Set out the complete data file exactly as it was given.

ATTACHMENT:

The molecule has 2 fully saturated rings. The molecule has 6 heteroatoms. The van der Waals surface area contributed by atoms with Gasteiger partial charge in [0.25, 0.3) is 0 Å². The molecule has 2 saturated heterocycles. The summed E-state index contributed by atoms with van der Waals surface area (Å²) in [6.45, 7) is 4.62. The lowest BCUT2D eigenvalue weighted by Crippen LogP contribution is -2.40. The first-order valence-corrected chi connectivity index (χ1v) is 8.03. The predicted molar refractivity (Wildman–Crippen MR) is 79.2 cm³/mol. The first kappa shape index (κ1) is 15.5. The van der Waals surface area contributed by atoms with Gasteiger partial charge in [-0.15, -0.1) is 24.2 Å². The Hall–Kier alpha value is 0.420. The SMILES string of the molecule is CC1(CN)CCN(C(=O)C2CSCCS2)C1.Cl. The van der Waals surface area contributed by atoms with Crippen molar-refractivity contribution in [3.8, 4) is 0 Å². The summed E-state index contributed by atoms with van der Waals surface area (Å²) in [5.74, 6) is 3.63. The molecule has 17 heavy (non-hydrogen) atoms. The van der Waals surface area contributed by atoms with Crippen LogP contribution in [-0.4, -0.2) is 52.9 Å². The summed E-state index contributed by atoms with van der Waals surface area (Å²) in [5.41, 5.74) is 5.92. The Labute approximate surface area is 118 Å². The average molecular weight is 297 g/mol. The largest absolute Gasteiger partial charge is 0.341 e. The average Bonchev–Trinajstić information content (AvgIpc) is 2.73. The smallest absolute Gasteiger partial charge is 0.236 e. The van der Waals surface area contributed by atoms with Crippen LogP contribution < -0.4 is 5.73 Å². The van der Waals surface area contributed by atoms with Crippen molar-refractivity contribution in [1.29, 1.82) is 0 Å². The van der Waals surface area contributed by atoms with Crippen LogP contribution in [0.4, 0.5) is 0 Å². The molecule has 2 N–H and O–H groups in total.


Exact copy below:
The molecule has 2 fully saturated rings. The molecule has 6 heteroatoms. The van der Waals surface area contributed by atoms with Gasteiger partial charge in [0.25, 0.3) is 0 Å². The molecule has 2 saturated heterocycles. The summed E-state index contributed by atoms with van der Waals surface area (Å²) in [6.45, 7) is 4.62. The lowest BCUT2D eigenvalue weighted by Crippen LogP contribution is -2.40. The first-order valence-corrected chi connectivity index (χ1v) is 8.03. The predicted molar refractivity (Wildman–Crippen MR) is 79.2 cm³/mol. The first kappa shape index (κ1) is 15.5. The van der Waals surface area contributed by atoms with Gasteiger partial charge in [-0.15, -0.1) is 24.2 Å². The Hall–Kier alpha value is 0.420. The SMILES string of the molecule is CC1(CN)CCN(C(=O)C2CSCCS2)C1.Cl. The van der Waals surface area contributed by atoms with Crippen molar-refractivity contribution in [3.8, 4) is 0 Å². The summed E-state index contributed by atoms with van der Waals surface area (Å²) in [5.74, 6) is 3.63. The molecule has 17 heavy (non-hydrogen) atoms. The van der Waals surface area contributed by atoms with Crippen LogP contribution in [-0.4, -0.2) is 52.9 Å². The summed E-state index contributed by atoms with van der Waals surface area (Å²) in [5.41, 5.74) is 5.92. The Labute approximate surface area is 118 Å². The average molecular weight is 297 g/mol. The largest absolute Gasteiger partial charge is 0.341 e. The average Bonchev–Trinajstić information content (AvgIpc) is 2.73. The smallest absolute Gasteiger partial charge is 0.236 e. The van der Waals surface area contributed by atoms with Crippen LogP contribution < -0.4 is 5.73 Å². The van der Waals surface area contributed by atoms with Crippen molar-refractivity contribution in [1.29, 1.82) is 0 Å². The van der Waals surface area contributed by atoms with Crippen LogP contribution in [0.4, 0.5) is 0 Å². The molecule has 2 N–H and O–H groups in total.